If you do something without posting it on Instagram, did it ever really happen? Forget the hypothetical felled tree in the forest: This is the latest existential query posed by new spots like Present Company, the technicolor wonderland masquerading as a Montrose bar.
It’s a high-octane, tropical paradise, a mid-century Palm Springs oasis dropped onto a bustling stretch of Westheimer. In its former life it was Royal Oak—a dark, whiskey-centric cave of a bar that couldn’t be more different from the punch-drunk, super-saturated successor that owner Shawn Bermudez debuted in the summer of last year.
The transformation was two years in the making, after a massive fire claimed the building’s second story and attic just weeks before it was set to reopen as Present Company. Ultimately, though, the delay served to seriously heighten anticipation around the new venture, which quickly billed itself as Houston’s most Instagrammable bar. It also gave Bermudez and company more time to get it right.
What resulted—a multi-level patio bar (nearly double the size of Royal Oak) positively bursting with neon colors, lush decor, and vintage kitsch—is particularly emblematic of today’s nightlife scene, where, aside from stiff drinks, customers are searching for two things: nostalgia and photo-ops.
Present Company has both in spades, so much so that to take it all in for the first time might well induce sensory overload. Right away virtually everything is eye-catching, from the massive metal palm-tree sign outside to the front deck’s picnic tables splashed in magenta, lime, and electric-blue. Real palms sway above striped umbrellas on patios draped in string lights, and a lush vertical garden boasts more than 4,000 individual plants. Talk about #patiogoals.
The fun continues inside, where more than a dozen brightly hued birdcages-turned-chandeliers, suspended from the soaring ceiling, take center stage. Funky furniture abounds on two levels—think velour couches, jewel-toned armchairs, upholstered bar stools, and marble high-tops—as does lively wallpaper patterned in flamingos and palm fronds. Even the bathrooms present a photo-op: Look up in the women’s room and catch a ceiling plastered with David Bowie; in the men’s, Farrah Fawcett.
But there’s one vignette in the wacky wonderland that manages to stand out from the rest—and you’ve probably seen it, too, even if you haven’t been to the bar yet. Scroll through Instagram long enough, and you’re bound to stumble upon someone perched on a tangerine banquette in front of the glowing, Texas-shaped sign mounted against millennial pink, an influencer’s dream come true.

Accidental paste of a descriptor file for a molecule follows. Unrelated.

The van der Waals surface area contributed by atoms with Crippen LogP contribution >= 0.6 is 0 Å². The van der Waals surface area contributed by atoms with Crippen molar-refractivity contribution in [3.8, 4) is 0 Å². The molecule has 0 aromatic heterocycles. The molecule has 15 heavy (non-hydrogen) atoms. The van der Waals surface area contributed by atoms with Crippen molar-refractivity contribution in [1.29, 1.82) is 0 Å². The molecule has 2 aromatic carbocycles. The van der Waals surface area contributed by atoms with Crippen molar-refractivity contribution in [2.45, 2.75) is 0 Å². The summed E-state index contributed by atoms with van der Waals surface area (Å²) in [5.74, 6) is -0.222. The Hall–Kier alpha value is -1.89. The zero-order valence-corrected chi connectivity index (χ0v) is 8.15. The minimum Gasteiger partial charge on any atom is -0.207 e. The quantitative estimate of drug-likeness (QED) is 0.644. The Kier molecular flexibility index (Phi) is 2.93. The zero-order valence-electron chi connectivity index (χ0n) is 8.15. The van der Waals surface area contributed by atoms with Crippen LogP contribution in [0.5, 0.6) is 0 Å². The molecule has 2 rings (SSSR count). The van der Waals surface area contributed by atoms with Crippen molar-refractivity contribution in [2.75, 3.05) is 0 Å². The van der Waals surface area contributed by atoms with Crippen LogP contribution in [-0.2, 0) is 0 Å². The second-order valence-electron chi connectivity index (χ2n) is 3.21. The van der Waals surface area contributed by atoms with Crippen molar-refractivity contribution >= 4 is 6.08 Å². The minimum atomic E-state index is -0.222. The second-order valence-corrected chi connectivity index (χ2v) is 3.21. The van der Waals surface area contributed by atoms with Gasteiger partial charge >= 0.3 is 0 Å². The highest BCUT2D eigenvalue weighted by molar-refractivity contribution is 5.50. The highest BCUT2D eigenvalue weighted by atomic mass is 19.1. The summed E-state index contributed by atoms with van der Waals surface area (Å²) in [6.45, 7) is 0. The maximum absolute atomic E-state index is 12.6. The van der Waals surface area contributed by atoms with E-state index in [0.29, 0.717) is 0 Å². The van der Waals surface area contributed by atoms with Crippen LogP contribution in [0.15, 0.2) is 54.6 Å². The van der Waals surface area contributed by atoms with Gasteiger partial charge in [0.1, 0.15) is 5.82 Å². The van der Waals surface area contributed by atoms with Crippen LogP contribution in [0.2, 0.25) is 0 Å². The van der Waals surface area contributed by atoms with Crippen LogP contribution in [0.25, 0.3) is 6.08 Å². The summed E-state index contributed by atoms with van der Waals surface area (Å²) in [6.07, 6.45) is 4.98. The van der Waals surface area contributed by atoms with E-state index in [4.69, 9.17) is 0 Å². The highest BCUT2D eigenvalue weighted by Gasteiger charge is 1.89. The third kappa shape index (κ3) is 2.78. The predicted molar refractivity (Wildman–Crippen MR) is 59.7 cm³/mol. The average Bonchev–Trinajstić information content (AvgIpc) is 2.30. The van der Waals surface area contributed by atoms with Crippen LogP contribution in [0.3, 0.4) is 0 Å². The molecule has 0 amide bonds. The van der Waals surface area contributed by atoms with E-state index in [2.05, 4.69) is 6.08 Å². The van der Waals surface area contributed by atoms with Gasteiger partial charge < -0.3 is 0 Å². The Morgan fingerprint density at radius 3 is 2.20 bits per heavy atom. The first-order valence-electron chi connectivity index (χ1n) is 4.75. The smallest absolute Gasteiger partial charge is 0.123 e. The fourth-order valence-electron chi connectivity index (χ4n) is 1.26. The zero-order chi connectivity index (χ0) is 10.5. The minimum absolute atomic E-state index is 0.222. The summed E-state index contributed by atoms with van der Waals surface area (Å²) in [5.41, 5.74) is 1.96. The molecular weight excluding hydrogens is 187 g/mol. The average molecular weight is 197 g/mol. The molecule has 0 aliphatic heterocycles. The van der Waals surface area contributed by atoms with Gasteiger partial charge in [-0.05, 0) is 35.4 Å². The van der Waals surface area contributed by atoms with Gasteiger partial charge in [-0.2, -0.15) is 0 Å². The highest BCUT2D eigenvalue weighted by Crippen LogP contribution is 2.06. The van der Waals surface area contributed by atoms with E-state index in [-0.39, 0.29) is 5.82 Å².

It’s as if this place were designed explicitly #forthegram, right down to the colorful concoctions on the craft-cocktail menu. Chief among the most popular libations are Stranger Danger and Principal Kisses Alligator, two fruity drinks served in actual La Croix cans. Never one to miss out on a trend, the bar added two “Clawtails” to its seasonal menu, after hard-seltzer beverage White Claw exploded in popularity. Similarly, when the CBD craze reached a fever pitch, tropical concoction “Under the SeaBD” (pineapple rum, kiwi syrup, lime juice, blue curaçao, eucalyptus tincture, Topo Chico, lemon CBD) joined the ranks.
Inevitably people come here to see what all the hype is about. It just helps that the drinks are good. So is the food, from pork belly bites to green chile mac and cheese. The “dessert pizza,” with its cinnamon-sugar dough and chocolate-and-caramel dipping sauce, will send you straight back to childhood.
Present Company is, at its core, an adult playground, a place to drink, dance, and bask in neon lights. In a way it embodies an entire generation: the image-obsessed millennial dreaming of halcyon days, in search of the perfect pastel background and also the feeling of being a kid again. Sure, bars across the city have followed suit by installing slides and mixing up Capri Sun cocktails, but nowhere is the concept more obvious, more prevalent, or better executed than here.
One recent evening a group of coworkers found themselves in the most coveted seat in the house—an oversized floral couch set against an exposed-brick wall bearing yet another oft-photographed neon sign, a Talking Heads lyric: “It’s not… yesterday… anymore…”
Over a pile of Parmesan truffle fries and happy hour cocktails, they pondered the meaning of the phrase. “It’s like, it’s tomorrow now,” one posited. “Ahh,” the others sighed. For a moment things made sense. As they drained the last of their drinks and stood to leave, one—the only one of the bunch without an Instagram account—made a closing proposition: “So, should we selfie?”